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kernel Archives - AWS Managed Services by Anchor

A most unusual temporal issue

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Most of us have suffered time-related woes, dealing with servers that just can’t keep their clock straight even with NTP. Well we’ve just come across a new one, and NTP isn’t going to save the day – what happens when you have multiple misbehaving clocks? We first noticed the problem when reloading the firewall on the host, a KVM server that had been virtualised from hardware. We use filtergen for ruleset generation, and one of its postreload scripts restarts fail2ban, an anti-bruteforce tool. One part of fail2ban’s initscript makes a call to sleep 1 to give things time to settle. We noticed that the invocation of sleep was taking more than a second, much more. Something wasn’t right and the automatic 15sec rollback was kicking in, having not received explicit…

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An interesting HTTP injection rootkit

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We came across this story last week, it’s particularly interesting and relevant to us as a webhosting company. The LWN writeup describes a kernel module that maliciously intercepts HTTP requests and injects iframe tags into the HTML. This sort of behaviour isn’t terribly new to us. We see code injection attacks fairly frequently, mostly against PHP-based sites, but they’re usually done through an FTP account with a weak password. This one is interesting because it doesn’t leave obvious evidence on the system. Website code is usually hackishly modified by injecting some obfuscated PHP at the beginning of the file, which often causes visible errors on the site and is very easy to detect. That’s not necessary with this attack because it hooks into the system at a low level, looking…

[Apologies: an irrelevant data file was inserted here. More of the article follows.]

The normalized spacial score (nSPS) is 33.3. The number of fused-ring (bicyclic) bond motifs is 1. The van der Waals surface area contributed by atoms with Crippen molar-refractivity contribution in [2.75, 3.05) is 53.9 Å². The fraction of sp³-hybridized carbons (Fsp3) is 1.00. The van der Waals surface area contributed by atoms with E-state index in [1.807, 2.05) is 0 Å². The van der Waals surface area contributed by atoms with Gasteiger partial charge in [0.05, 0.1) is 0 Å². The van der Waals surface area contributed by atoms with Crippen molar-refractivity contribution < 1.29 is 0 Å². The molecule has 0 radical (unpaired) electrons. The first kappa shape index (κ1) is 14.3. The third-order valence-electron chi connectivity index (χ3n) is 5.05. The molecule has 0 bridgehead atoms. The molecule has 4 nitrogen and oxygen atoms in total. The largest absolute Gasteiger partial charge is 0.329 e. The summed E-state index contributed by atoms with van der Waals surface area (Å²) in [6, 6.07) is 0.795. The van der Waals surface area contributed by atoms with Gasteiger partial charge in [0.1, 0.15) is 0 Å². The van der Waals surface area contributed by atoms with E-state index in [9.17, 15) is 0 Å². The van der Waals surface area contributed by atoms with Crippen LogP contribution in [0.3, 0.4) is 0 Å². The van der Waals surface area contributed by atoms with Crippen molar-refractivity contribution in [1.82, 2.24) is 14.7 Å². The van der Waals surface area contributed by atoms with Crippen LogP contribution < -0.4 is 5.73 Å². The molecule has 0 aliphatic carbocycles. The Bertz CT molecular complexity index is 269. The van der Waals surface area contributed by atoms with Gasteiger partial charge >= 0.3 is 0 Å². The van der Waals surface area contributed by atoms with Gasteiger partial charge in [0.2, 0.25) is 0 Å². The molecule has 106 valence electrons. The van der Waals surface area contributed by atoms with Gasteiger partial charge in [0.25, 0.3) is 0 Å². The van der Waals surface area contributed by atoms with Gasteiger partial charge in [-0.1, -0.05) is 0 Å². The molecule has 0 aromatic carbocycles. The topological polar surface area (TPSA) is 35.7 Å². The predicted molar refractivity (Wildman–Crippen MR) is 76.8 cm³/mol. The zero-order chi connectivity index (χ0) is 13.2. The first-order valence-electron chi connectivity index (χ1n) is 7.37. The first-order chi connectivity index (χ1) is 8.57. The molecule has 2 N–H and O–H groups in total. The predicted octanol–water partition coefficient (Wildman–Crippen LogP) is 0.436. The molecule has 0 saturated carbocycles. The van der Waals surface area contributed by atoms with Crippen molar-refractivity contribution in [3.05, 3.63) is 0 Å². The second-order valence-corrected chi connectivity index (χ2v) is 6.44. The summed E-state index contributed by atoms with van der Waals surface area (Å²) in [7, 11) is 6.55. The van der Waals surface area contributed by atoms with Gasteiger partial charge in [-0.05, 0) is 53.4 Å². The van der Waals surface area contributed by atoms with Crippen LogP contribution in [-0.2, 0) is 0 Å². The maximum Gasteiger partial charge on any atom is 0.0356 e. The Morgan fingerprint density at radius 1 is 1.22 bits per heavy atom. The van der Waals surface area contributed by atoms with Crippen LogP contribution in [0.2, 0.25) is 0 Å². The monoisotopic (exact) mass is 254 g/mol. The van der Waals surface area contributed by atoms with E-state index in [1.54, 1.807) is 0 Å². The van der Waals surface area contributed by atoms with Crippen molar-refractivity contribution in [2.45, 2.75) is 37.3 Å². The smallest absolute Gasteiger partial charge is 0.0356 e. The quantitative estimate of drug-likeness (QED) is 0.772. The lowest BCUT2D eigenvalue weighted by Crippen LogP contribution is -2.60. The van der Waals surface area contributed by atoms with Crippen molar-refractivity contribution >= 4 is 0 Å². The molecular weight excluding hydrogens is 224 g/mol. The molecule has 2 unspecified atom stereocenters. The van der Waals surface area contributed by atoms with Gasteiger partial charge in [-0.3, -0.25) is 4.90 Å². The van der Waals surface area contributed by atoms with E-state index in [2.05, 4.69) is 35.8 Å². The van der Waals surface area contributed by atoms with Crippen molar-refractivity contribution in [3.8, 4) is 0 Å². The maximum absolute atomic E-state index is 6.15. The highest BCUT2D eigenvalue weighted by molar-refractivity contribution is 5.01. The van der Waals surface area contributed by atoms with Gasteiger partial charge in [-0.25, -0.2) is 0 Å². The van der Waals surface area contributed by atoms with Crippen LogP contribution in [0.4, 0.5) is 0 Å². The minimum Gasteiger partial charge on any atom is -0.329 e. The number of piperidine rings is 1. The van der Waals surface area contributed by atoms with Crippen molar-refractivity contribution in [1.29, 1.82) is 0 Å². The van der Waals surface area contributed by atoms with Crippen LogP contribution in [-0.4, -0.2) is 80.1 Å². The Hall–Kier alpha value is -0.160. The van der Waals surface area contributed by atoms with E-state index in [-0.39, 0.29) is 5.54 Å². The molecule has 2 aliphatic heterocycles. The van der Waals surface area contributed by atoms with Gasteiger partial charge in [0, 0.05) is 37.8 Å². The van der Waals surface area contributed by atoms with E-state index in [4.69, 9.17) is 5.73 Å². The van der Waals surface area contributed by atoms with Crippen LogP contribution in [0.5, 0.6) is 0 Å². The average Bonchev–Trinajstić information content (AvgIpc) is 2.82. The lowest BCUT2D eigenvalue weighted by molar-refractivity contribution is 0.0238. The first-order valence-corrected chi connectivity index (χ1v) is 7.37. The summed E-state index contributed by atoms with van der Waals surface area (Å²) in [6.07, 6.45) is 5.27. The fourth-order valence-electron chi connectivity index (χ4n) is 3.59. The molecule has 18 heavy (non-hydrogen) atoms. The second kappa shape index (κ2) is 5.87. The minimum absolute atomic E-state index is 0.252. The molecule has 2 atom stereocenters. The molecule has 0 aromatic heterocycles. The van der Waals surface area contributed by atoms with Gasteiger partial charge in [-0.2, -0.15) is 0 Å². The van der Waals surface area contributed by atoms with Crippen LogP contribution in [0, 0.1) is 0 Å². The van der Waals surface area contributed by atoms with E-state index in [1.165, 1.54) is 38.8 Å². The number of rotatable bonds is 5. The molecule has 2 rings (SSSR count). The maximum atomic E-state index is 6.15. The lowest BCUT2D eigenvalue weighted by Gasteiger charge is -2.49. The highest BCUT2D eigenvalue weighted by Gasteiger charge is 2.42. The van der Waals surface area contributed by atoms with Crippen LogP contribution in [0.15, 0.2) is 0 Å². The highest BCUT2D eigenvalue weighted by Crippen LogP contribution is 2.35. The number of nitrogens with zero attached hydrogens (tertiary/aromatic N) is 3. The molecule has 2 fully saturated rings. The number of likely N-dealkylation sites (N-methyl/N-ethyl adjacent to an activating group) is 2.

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Hopping mad: bitten by the leap second bug

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It’s been an exciting weekend for those running Linux systems, with many popular websites taken offline as a result of a kernel bug relating to the addition of a leap second at the end of June. This follows hot on the heels of an outage that saw many Instagram users tragically unable to upload pictures of their breakfast. There’s no shortage of stories in the media about the problem if you care to look around, but we were rather disappointed by the lack of coverage with much substance. We’ve also not yet found an explanation that can be understood by someone who isn’t intimately familiar with the internals of the Linux kernel. So we put on our detective hat and started looking. Update: if you are familiar with the innards…

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Bugfixing the in-kernel megaraid_sas driver, from crash to patch

By | Technical | 2 Comments

Today we bring you a technical writeup for a bug that one of our sysadmins, Michael Chapman, found a little while ago. This was causing KVM hosts to mysteriously keel over and die, obviously causing an outage for all VM guests running on the system. The bug was eventually traced to the megaraid_sas driver and the patch has made it to the kernel as of version 3.3. As you can imagine, not losing a big stack of customer VMs at a time, possibly at any hour of the day, is a pretty exciting prospect. This will be a very tech-heavy post but if you’ve ever gone digging into kernelspace (as a coder, or someone on the ops side of the fence) we hope it’ll pique your interest. We’ll talk about…

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Keeping your kernel output safe

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Keeping logs of the operation of your system(s) is really important; when something goes wrong in the middle of the night, a good log can give you all the information you need to diagnose and fix the problem before it happens again. One area of your system that’s quite crucial to keep, but which is often forgotten, is your kernel’s dmesg output. This is all of the messages that come direct from the kernel, from “filesystem mounted” to “Aiee! Penguins on the SCSI bus!” or “lp0: on fire”. While the former isn’t so important to keep for posterity, when the kernel crashes, you really do want to capture that output, but you can’t use your system’s normal logging because when the kernel dies, it usually takes userland processes like syslogd…

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